The undeniable magic of food festivals

The undeniable magic of food festivals

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Food brings people together. Whether you’re sharing the ups and downs of your day with your family over the dinner table, or building new relationships over a shared meal – food unlocks a sense of connection, belonging, and security. 

And while watching food shows on TV can give you a tiny taste of that feel-good experience, more and more people want a real slice of the action. 

Enter: food festivals 

In prehistoric times, when food was scarce, evidence suggests that communities would come together to celebrate food in abundance and prepare for harsh winters. 

Throughout history, the techniques we’ve used to catch, find, prepare and store food has shaped human development. It’s driven the emergence of culture and community, and ways of living across the world. Food is inextricably linked with history.

And today, we celebrate the links between what we eat and who we are in new ways.

Food festivals bring self-proclaimed foodies together to connect over a shared love of F&B –  from celebrating single ingredients and specific dishes, to honouring moments of cultural significance. 

F&B businesses use food festivals as an opportunity to reach new demographics and expand their customer base. 

And in the wake of global restrictions on travel, food festivals are also an opportunity for people to challenge their palates – trying new foods and embracing food traditions from cultures different to their own. 

There are small, intimate gatherings in local villages. There are world-renowned multi-day ticketed festivals on a large scale. The food festival trend is hot – and it shows no signs of cooling down.   

Is there a food festival for everyone? 

We’re willing to bet that there is a food festival to suit every taste. 

Because the focal points of food festivals are endless. From chicken wings to cheese, and oranges to omelettes, food festivals are as diverse as the diets they serve – and some modern events take the trend far beyond food stalls and fresh flavour combinations. 

Let’s be honest, they’re pretty niche – but these unique food festivals illustrate the endless possibilities out there for curious foodies: 

  • Roadkill Cook Off – in Marlington, USA. Every year, everyone in Marlington (population: 1,000 people) gets together to cook and eat roadkill. The tradition grew from a collective desire to minimise food waste and get creative with cooking. Today, food at the festival doesn’t have to be roadkill, but it does have to be meat from animals that are typically killed on roads.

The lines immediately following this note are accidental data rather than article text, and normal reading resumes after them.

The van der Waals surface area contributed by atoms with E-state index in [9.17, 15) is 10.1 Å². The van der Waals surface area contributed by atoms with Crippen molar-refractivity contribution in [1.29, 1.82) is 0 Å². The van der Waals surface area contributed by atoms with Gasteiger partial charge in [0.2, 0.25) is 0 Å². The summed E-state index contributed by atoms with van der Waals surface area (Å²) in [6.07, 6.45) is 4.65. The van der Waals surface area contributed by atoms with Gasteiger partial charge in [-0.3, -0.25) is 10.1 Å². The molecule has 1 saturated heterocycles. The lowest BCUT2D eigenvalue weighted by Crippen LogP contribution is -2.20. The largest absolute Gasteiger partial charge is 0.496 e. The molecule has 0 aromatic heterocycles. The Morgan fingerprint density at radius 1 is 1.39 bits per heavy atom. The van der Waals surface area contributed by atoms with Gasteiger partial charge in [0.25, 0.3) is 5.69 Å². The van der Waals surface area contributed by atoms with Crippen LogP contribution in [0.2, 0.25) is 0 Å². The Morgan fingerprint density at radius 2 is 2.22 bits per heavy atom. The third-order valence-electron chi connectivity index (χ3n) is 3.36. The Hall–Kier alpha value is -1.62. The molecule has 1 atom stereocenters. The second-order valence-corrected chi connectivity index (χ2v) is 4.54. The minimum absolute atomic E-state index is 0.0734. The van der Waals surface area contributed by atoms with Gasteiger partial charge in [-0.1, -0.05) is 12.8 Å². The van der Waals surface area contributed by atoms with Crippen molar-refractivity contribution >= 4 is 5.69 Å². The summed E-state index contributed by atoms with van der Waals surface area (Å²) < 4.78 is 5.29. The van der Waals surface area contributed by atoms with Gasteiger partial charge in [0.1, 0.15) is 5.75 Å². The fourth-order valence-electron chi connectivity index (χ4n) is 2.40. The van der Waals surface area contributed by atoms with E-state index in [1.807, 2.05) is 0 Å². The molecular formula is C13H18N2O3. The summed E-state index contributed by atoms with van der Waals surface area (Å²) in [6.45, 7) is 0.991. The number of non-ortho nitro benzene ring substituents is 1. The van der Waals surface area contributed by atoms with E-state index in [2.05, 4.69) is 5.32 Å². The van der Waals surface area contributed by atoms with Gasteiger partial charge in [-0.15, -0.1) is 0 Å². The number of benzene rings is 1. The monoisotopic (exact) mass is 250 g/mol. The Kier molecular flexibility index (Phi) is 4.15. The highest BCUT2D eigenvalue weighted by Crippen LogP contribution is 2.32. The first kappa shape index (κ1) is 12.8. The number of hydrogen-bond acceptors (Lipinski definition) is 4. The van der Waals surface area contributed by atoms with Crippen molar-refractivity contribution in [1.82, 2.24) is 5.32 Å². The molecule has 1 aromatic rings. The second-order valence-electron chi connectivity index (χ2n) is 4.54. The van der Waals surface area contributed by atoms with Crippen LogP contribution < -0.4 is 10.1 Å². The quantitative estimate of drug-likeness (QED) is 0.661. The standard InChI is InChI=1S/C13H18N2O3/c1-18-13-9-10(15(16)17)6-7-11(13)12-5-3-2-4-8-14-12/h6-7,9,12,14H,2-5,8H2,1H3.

• Cheese Rolling Festival -- in Gloucestershire, UK. Since the 1800s, people have been gathering on Cooper’s Hill to take part in the annual cheese rolling competition. A four kilo wheel of Double Gloucester cheese is rolled down a steep hill chased by a crowd of competitors, all keen to win the coveted prize: the wheel of cheese they’ve tumbled after. 

  • La Tomatina – in Buñol, Spain. Otherwise known as the world’s biggest food fight, La Tomatina has been going for 77 years and attracts thousands of people to take part from across the world. The tomato throwing only starts once someone has climbed to the top of a two-story high, greased, wooden pole and captured some ham (obviously). For one hour, revellers take to the streets to throw over-ripe, low quality tomatoes at each other for fun. And when the hour is over, the (very long) clean up starts. 

  • Noche de Rábanos – in Oaxaca, Mexico. Translation: Night of the Radishes. An Oaxacan tradition since 1897, festive market vendors aimed to make their vegetables more appealing by making sculptures with them – and their legacy continues every year. 

A boost for local economies – and a new focus on sustainability

Along with food sales and festival tickets, these events drive earnings for other industries – providing a boost to local economies.

A 2023 study in Bahrain found that food festivals create tourist awareness of the region, improve the destination’s image, and highlight the culture of the region. Researchers divided motivation for attending food festivals into five key dimensions: 

  • Local food
  • Art
  • Entertainment
  • Socialisation
  • Escape and novelty 

And understanding these motivations is crucial to develop a festival’s culinary image and blend it with effective branding of the destination – in order to attract enthusiastic festival-goers. 

Over the next year, we expect to see sustainability as a key trend at food festivals around the world. From environmentally-focused festival content, to locations and travel solutions that minimise the carbon footprint of the events themselves – more festivals will focus on their impact

And if you’re looking for festival vibes at an industry-changing F&B event, join us in Riyadh for InFlavour 2024. 

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